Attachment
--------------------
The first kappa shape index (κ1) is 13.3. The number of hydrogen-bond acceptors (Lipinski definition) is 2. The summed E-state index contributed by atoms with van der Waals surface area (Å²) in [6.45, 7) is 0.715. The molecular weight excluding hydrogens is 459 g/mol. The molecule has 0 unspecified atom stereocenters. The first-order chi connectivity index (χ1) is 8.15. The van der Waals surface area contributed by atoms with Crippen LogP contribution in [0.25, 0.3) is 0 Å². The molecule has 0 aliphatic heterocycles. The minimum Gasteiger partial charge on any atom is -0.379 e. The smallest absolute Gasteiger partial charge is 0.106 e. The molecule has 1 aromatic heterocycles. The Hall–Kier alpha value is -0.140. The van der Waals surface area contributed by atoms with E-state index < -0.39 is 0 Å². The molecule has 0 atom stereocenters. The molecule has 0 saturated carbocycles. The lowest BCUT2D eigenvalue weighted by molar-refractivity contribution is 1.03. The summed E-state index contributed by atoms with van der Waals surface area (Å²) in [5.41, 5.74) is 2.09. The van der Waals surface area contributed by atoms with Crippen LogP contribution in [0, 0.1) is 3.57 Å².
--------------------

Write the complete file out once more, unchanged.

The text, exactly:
The first kappa shape index (κ1) is 13.3. The number of hydrogen-bond acceptors (Lipinski definition) is 2. The summed E-state index contributed by atoms with van der Waals surface area (Å²) in [6.45, 7) is 0.715. The molecular weight excluding hydrogens is 459 g/mol. The molecule has 0 unspecified atom stereocenters. The first-order chi connectivity index (χ1) is 8.15. The van der Waals surface area contributed by atoms with Crippen LogP contribution in [0.25, 0.3) is 0 Å². The molecule has 0 aliphatic heterocycles. The minimum Gasteiger partial charge on any atom is -0.379 e. The smallest absolute Gasteiger partial charge is 0.106 e. The molecule has 1 aromatic heterocycles. The Hall–Kier alpha value is -0.140. The van der Waals surface area contributed by atoms with E-state index < -0.39 is 0 Å². The molecule has 0 atom stereocenters. The molecule has 0 saturated carbocycles. The lowest BCUT2D eigenvalue weighted by molar-refractivity contribution is 1.03. The summed E-state index contributed by atoms with van der Waals surface area (Å²) in [5.41, 5.74) is 2.09. The van der Waals surface area contributed by atoms with Crippen LogP contribution in [0, 0.1) is 3.57 Å².